Microbiology Exam 1

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Microbiology Exam 1
2013-01-28 17:48:58
PCC BI234 microbiology

Lectures 1-6
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  1. Eukaryotic Cell
    • Cell with a "true" (i.e., membrane bound) "kernel," that is, nucleus and other organelles that are surrounded by membranes
    • Includes Animal and Plant Cells
  2. Prokaryotic Cell
    • Cell that lacks a true nucleus (pro=before/karyon=kernel)
    • Includes Bacteria
  3. Taxonomy: order of classification from least to most specific
    • Domain
    • Kingdom
    • Phylum
    • Class
    • Order
    • Famil
    • Genus
    • Species
  4. Prokaryotic Domains
    • Bacteria
    • Archaea
  5. 3 Domains of Living Organisms
    • Bacteria (Eubacteria)
    • Archaea
    • Eukarya
  6. How many micrometers are in one millimeter?
  7. Approximate size of mitochondiron
    1 micrometer
  8. Size of Smallest Eukaryotic Cell
    10 micrometers
  9. Resolution of Unaided Eye
    200 micrometers
  10. Resolution of Light Microscope
    0.2 micrometer
  11. Average Size of Bacteria
    1-10 micrometer
  12. Average Size of a Virus
    10-100 nanometers (0.01-0.1 micrometers)
  13. Size of Wavelength of Light
    • 400-800 nm (0.4-0.8 mcm)
    • (Thus, this is the limiting factor for light microscopes)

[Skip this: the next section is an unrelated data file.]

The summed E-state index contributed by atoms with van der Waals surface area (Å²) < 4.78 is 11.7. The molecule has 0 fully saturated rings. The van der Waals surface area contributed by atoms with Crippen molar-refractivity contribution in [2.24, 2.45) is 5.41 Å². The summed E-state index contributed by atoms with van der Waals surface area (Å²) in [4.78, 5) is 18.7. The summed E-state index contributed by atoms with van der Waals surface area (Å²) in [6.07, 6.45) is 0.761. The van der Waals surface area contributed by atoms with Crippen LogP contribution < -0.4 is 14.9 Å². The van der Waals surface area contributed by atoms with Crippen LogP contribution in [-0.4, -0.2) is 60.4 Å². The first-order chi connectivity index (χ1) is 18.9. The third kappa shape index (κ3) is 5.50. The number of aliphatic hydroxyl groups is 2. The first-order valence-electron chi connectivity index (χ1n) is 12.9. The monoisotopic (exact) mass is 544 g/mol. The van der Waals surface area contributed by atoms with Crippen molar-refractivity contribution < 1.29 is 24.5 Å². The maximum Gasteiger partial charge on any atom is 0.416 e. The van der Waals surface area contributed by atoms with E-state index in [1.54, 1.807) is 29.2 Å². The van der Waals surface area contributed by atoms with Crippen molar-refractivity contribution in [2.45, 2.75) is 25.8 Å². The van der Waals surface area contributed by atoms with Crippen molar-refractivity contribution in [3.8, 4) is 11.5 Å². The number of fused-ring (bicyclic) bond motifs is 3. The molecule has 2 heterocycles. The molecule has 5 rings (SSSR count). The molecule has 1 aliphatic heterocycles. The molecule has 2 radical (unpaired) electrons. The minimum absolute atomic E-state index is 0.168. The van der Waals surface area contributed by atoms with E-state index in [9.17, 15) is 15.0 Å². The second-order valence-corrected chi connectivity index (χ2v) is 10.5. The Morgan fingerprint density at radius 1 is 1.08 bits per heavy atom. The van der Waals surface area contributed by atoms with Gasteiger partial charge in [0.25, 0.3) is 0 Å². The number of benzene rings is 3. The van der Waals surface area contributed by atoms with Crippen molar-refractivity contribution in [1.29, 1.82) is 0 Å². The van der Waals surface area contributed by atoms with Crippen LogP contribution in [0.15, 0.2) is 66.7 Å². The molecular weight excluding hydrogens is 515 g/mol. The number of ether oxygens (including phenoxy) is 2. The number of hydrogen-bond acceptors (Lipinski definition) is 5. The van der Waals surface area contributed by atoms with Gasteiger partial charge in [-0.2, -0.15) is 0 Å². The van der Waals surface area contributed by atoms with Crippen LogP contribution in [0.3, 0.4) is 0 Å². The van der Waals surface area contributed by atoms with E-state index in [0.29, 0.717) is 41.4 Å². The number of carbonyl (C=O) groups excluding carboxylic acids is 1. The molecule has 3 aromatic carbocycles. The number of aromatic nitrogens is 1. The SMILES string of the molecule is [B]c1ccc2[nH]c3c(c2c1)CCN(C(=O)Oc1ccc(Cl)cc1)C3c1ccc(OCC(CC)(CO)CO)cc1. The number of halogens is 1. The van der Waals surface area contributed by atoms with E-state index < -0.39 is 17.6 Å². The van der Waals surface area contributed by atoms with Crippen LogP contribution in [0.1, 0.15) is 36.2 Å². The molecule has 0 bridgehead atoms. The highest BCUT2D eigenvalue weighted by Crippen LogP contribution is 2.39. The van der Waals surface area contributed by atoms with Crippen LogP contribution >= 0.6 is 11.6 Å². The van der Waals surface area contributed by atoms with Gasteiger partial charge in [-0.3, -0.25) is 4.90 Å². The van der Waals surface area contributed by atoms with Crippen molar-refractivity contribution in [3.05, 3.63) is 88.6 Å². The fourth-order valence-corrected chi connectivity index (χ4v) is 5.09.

14. Atom Protein Ribosome Virus Bacterium Mitochondria RBC Protozoa
    Order from smallest to largest
  15. Function of Ribosomes
    Make Proteins
  16. Function of Mitochondria
    Make ATP
  18. German Physician from 1800s who defined procedure for determining the microorganism which caused a given disease
    Robert Koch
  19. Developed by Robert Koch to better facilitate generation of pure cultures (improvement over broth)
    Solidified Media
  20. Solidified media (developed by Koch) allowed for this new and simpler procedure for culturing PURE bacterial colonies
    Streaking for Isolation
  21. Koch's procedure for isolating a disease causing microorganism
    • 1. Identify and obtain PURE bacterial culture from infected organism
    • 2. Infect healthy animals with this microbe
    • 3. Establish the same illness in previously healthy animals
    • 4. identify the same microbe in these new animals
    • 5. This organism must be present in every case of the disease
  22. Streaking for Isolation
    • Streak mixed culture across a solidified media
    • Each colony created is assumed to develop from an individual bacterium
    • Transferring a bacterium from this colony to a new plate will then produce a PURE bacteria